Growing Shaggy Mane Mushrooms
Not all gourmet mushrooms can be found at the grocery store.
Sometimes it’s because nobody has figured out how to grow them commercially- like in the case of Morels or Chanterelles.
But Shaggy Mane is a little different.
Coprinus comatus is actually quite easy to grow. In fact, in the commercial cultivation of button mushrooms, this shaggy looking mushroom is actually considered a pest.
The reason you don’t see this mushroom in the produce aisle is because of a self-destruct mechanism that makes the fruiting body dissolve into an inky goo soon after harvest.
If you want fresh Shaggy Mane for yourself, you have two choices:
- Be lucky enough to find it in the wild (and have the chops to confidently identify it)
- Grow it yourself!
Let’s take a look at what it takes to grow Shaggy Mane at home.
What Is Shaggy Mane?
Shaggy Mane is a member of the Coprinus genus, also known as “inky caps.”
In general, they are white, rough looking gilled mushrooms with a cylindrical, tall-standing fruitbody.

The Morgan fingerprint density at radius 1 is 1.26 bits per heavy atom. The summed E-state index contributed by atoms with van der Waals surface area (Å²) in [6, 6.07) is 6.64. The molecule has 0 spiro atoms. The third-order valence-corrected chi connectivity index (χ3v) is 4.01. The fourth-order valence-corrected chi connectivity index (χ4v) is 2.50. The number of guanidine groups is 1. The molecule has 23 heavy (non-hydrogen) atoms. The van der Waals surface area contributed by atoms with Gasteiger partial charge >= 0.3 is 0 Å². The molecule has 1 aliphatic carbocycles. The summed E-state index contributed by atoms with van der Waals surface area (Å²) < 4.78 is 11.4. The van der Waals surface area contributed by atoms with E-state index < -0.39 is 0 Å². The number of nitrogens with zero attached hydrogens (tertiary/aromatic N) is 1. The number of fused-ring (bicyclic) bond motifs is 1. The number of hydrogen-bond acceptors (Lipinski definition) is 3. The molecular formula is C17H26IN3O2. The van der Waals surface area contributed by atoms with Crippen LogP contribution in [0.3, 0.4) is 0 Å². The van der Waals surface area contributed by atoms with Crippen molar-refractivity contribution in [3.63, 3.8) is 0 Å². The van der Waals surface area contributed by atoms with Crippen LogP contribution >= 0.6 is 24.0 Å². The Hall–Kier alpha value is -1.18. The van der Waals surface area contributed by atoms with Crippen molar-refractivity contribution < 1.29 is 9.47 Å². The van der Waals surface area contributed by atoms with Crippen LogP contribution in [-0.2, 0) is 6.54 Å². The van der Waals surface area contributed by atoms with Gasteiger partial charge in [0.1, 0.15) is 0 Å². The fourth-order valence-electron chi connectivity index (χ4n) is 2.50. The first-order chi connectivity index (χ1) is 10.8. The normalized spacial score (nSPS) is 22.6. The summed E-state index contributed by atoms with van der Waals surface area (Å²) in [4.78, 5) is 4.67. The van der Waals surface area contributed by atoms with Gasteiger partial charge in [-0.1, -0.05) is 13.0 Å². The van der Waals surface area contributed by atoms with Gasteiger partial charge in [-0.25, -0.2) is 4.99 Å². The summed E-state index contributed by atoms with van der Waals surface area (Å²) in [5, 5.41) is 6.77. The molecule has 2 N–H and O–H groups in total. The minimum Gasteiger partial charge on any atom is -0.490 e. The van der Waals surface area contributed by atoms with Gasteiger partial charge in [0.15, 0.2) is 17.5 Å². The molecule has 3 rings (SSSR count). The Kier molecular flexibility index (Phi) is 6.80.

The latin name is Coprinus comatus (meaning long-haired), which makes sense considering it has a rough “long-haired” appearance.
The inky caps are so called because of the way they “deliquesce”-essentially turning into a thick black ink soon after spore release.
The gills of this mushroom are densely packed together. The self-destruction of the cap at the edges allows for some room for the spores to be distributed into the air.
Unfortunately, it also makes for a mushroom that doesn’t last long after harvest.
How Does Shaggy Mane Grow Naturally?
Shaggy Mane grows in rich soils near trails, urban parks, and lawns. It can also be found deep in the woods, although it seems to be more common in inhabited areas.